A year of Tinubu’s renewed hope

Sani Danaudi Mohammed

Today, May 29, marks the first anniversary of Bola Ahmed Tinubu’s inauguration as President and Commander-in-Chief of the Federal Republic of Nigeria. Analysts have been hard at work evaluating his performance. Many have referred to the ruling All Progressives Congress (APC) as a fractious coalition of interests. Since 2015, the nation has faced numerous significant challenges.

Nonetheless, their campaign’s main pledges are to address the economy, put an immediate stop to corruption, and encourage more “inclusive” economic growth. Although Tinubu has accomplished much on the first two counts, the majority of observers believe that on the final one, they have only just begun. Since this administration took office, there have been significant advancements in the fight against corruption and security.

In most of the Northeast and Northwest zones of Nigeria, Boko Haram and bandits have been driven from their lands. It is still considered to be “on the back foot” by some because of the large number of casualties resulting from their attacks, which, instead of using “semi-conventional” tactics, reflect guerrilla tactics. Appointing Lt. Gen. Taoreed Lagbaja as the Chief of Army Staff, was the first action Tinubu took to restructure and amplify military operations. 

With swift action, the president initiated a programme of military expansion and retraining through high command engagements abroad. While Nigeria continues to cooperate with its neighbours like Niger, Chad, and Cameroon, foreign nations including the UK, USA and France have increased their support for the country’s armed forces. Lagbaja studied Strategic Studies at the US Army War College for his Master’s degree after earning a Bachelor’s degree in Geography from the Nigerian Defence Academy. His understanding of the Nigerian map as a geographer makes the job easy for the military operations in Nigeria.

He served in various security operations, including Operation HARMONY IV in the Bakassi Peninsula, Operation ZAKI in Benue state, Operation Lafiya Dole, Operation MESA, Internal Security Operation in South-east Nigeria (Anambra/Abia/Ebonyi/Enugu and Imo states), and Operation Forest Sanity and Internal Security Operation in Kaduna/Niger states.This demonstrates that Lagbaja is a fine and brave officer whose exceptional performance is recognised across religious and ethnic boundaries.

Declaring that the “fuel subsidy is gone” was President Tinubu’s first audacious and astute move after taking office. Within hours, fuel station managers and oil marketers altered their business strategies, resulting in the hike of petrol prices. Tinubu, like Abraham Lincoln, is Nigeria’s 16th president. This is no coincidence or fabrication; rather, Nigeria should count itself lucky to have a president who takes responsibility for his decisions and does not avoid the challenging work that lies ahead. This marked the start of the decades-long reforms that will undoubtedly influence how the Nigerian economy develops in the future.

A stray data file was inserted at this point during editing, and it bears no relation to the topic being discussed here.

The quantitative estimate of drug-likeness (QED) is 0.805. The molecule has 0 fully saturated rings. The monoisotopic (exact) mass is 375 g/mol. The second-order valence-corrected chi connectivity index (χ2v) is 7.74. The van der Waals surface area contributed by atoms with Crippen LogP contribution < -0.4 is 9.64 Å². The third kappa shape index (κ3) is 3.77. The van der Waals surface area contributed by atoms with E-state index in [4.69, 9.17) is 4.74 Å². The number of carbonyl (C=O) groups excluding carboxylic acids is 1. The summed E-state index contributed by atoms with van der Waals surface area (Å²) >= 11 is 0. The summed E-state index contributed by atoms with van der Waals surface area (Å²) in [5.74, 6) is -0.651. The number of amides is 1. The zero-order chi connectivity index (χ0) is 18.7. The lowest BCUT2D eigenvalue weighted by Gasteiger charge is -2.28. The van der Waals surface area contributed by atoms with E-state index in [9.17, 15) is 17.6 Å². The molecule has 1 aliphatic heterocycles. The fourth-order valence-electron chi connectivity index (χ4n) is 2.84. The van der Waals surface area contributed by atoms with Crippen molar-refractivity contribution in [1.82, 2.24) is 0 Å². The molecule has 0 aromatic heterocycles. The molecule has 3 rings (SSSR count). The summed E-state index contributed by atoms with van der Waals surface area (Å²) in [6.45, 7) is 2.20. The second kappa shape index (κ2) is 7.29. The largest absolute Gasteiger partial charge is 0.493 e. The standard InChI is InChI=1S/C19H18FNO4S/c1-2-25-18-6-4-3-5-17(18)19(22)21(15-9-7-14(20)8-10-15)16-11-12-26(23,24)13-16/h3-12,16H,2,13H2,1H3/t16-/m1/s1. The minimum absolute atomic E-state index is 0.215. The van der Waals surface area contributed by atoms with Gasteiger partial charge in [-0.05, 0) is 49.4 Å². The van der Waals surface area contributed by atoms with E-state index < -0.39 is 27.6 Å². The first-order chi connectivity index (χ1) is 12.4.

Noticing the finer points of human experience and the complex dynamics of the world, President Tinubu saw past the obvious and concluded that Nigeria is in a state of economic dormancy and imminent collapse. A knowledge of political economy may be a useful tool for people who want to influence governments and societies, as Harvard’s Jeff Frieden notes.Lagos state is currently a thriving economic hub of sub-Saharan Africa, thanks in large part to the experience the president brought from the private sector when he served as governor from 1999-2007.

In order to improve the lot of the populace, he first took the bull by the horns and abolished subsidies in his inaugural speech. Later, he expanded the scope of economic intervention. The N200 billion capitalisation and interventions for Medium, Small, and Micro Enterprises (MSME) for all business segments operating in the nation was one of these measures. N50 billion grants, equally disbursed to all local governments of the federation, are being given to over a million nano businesses; this is not money that our people will repay.

Furthermore, hundreds of thousands of MSMEs in all states are receiving N150 billion in loans with single-digit interest rates. Similarly, N75 billion is being distributed fairly in the form of loans up to N1 million, while large-scale manufacturers are receiving another N75 billion. These are the sectors that employ up to 1,000 Nigerians each.

Unfortunately, at a cost of more than N6.5 trillion a year for the payment of a subsidy to unidentified importers and an undetermined amount of petroleum supplied to the Nigerian National Petroleum Company, suffering ensued. The funding of vital infrastructure projects like rail lines, roads, investments in agriculture, health care, and education would have been possible with this enormously unnecessary amount of resources. Benefiting from the current evil subsidy regime, FAAC and monthly allocations have increased by over 40%, sufficient to finance large-scale grassroots infrastructure projects. Workers will continue to smile at their resolve to put an end to decades of slavery through a living wage, even though some are waiting for the implementation of a 25–35% incremental wage. Federal civil servants have been paid N35,000 as wage award to cushion the effect of subsidy removal.